Originally published at Medium.com
Willful nativism humiliates an ambitious African who realizes he doesn’t fit the image of who America imagines her immigrants to be.
By Tom McMakin and Tom McMakin Chiambeng
Let me introduce you to my namesake. Thirty-three years ago, I served as a Peace Corps Volunteer in northwestern Cameroon, a mixing bowl of cultures and languages, straddling the equator south of Nigeria. My work there was focused on helping local women set up and run consumer cooperatives. One evening over big green bottles of warm Beaufort, a friend of mine, Ignatius, who taught at the local secondary school, confided his Form 5 Students could use a literature teacher to help prepare for the entrance exam into high school. I signed up on the spot. What could be more fun than to deconstruct Lord of the Flies with Njinikom’s best and brightest? Not long after, I introduced Ignatius to the woman whom he later married. They had children and named one of their boys after me: Tom McMakin Chiambeng. To this day, I am honored.
I’m the other Tom, the namesake. I just graduated from the Catholic University of Cameroon. There, I applied myself and excelled at banking and finance. Don’t be fooled, however. My true love has always been creative writing. I grew up devouring the used American dime-store novels that are sold on straw mats in the market next to the cocoyams and kola nuts, working to imitate how the authors made a story jump off the page, cooking up spicy stews of dialogue, telling detail, interior monologue, metaphor, and plot. My mother passed away some years ago and since then I have tried to help out at home, taking the trash out and fixing meals for my younger sisters and brothers. Then, after they fall asleep and by the light of a lone bulb in my bedroom (and a kerosene lantern when the electricity fails), I complete my homework and write meandering stories about daily life in Cameroon. I scribble in a simple ruled notebook with a pencil sharpened with the knife from the kitchen. As often as not, I shelve my work, understanding that to be a writer is to apprentice oneself to the craft and that can be a long and often lightless path. Last winter, I dared to send my “uncle” (the white Tom whom you’ve just met) a draft of a spy novel I had written, set among the broad French colonial avenues and shanty-town slums that is our capital, Yaoundé. I was fond of my protagonist, a dashing modern man of Africa, a mash-up of Chiwetel Ejiofor and Jason Bourne. Or maybe he’s just me — as I imagine myself.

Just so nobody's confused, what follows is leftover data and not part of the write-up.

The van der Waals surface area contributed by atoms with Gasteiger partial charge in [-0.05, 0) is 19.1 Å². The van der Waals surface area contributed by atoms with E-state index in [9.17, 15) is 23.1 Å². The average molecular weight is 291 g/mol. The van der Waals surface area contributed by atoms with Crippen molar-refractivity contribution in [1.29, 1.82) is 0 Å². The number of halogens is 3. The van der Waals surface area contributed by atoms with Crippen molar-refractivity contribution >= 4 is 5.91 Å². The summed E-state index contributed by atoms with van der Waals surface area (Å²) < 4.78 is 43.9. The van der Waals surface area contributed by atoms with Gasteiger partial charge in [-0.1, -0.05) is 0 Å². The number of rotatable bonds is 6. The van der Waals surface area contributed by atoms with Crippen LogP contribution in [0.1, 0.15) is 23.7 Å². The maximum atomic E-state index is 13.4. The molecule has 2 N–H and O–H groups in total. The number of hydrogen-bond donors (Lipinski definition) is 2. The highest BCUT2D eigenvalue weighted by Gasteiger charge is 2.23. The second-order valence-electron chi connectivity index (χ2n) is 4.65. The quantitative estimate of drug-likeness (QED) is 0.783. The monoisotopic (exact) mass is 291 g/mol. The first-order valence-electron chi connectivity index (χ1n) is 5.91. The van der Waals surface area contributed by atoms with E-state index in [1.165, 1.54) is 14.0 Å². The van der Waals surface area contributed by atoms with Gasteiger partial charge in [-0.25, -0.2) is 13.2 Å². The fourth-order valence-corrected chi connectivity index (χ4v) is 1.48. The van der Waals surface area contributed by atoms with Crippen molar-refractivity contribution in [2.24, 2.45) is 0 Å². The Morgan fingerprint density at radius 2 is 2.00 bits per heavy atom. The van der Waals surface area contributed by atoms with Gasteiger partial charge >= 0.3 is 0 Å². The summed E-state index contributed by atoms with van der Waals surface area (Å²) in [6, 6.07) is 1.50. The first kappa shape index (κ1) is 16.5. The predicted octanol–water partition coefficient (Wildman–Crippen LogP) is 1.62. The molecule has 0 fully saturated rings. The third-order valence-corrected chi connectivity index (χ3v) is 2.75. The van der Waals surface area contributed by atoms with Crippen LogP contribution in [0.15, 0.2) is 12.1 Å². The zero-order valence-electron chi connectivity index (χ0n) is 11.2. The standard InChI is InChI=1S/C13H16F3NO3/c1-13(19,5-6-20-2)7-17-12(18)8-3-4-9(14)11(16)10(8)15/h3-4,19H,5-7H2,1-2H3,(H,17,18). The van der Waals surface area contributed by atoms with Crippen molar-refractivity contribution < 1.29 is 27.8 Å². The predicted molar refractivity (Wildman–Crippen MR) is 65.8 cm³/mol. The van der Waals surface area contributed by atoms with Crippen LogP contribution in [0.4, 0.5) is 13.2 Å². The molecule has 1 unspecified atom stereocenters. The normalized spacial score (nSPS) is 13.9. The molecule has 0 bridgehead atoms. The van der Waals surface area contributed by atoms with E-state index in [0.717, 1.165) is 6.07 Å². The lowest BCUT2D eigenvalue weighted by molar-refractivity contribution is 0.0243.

When I received Tom’s novel by email, I felt a little like Leonardo DiCaprio (work with me here) when he gets handed a script by a limo driver. How will I tell Tom that writing fiction is a tricky mountain that others have died trying to climb? Then I read the first ten pages and was hooked, inhaling the manuscript in one late-night binge. The next morning, I wrote Tom on WhatsApp: “Have you ever thought of getting a master’s in fine arts in the United States?”